Monday, September 23, 2013

Cash grants and skill development

An interesting study, though the question I'd wonder is how sustainable it is. One of the problems in microfinance is that it doesn't reach the poorest of the poor. Did this program? At $382 per person, I suspect it didn't - especially since it also required recipients to form groups to request funds.

It would also be interesting to see what the impact would be for something more sustainable like loans - but nevertheless, it's a study where there are demonstrable gains to the intervention - which is a lot more than many other interventions (Chris Blattman):

We study a government program in Uganda designed to help the poor and unemployed become self-employed artisans. The program targeted people ages 16 to 35 in Uganda’s conflict-affected north, inviting them to form groups and submit grant proposals to pay for vocational training and business start-up.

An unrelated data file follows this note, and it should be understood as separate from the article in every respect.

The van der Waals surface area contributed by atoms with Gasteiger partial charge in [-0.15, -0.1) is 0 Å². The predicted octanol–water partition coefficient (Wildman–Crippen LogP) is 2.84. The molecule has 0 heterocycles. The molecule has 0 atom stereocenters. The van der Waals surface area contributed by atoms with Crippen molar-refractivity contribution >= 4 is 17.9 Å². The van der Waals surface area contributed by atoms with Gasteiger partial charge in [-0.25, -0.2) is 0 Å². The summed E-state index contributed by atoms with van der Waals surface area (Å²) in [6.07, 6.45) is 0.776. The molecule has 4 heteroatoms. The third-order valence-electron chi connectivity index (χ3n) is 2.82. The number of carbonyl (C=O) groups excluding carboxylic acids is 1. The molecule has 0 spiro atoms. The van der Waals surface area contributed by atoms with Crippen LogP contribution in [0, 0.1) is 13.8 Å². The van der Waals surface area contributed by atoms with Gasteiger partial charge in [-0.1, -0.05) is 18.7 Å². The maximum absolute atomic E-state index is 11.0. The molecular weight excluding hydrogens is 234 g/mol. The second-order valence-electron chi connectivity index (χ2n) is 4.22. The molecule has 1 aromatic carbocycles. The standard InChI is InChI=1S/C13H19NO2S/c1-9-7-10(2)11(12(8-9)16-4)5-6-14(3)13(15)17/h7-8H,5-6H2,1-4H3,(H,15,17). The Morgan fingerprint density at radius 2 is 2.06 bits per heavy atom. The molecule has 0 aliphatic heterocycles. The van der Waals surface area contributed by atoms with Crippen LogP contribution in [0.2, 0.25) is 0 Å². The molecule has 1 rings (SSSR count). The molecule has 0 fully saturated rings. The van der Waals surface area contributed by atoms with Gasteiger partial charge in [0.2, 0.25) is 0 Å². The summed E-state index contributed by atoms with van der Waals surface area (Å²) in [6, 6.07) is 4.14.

Funding was randomly assigned, and treatment groups received unsupervised cash grants of $382 per member on average. The government’s main aims were to increase in-comes and thus also promote social stability.

The treatment group invests some of the grant in skills training but most in tools and materials. After four years half practice a skilled trade. Relative to the control group, the program increases business assets by 57%, hours of work by 17%, and earnings by 38%.

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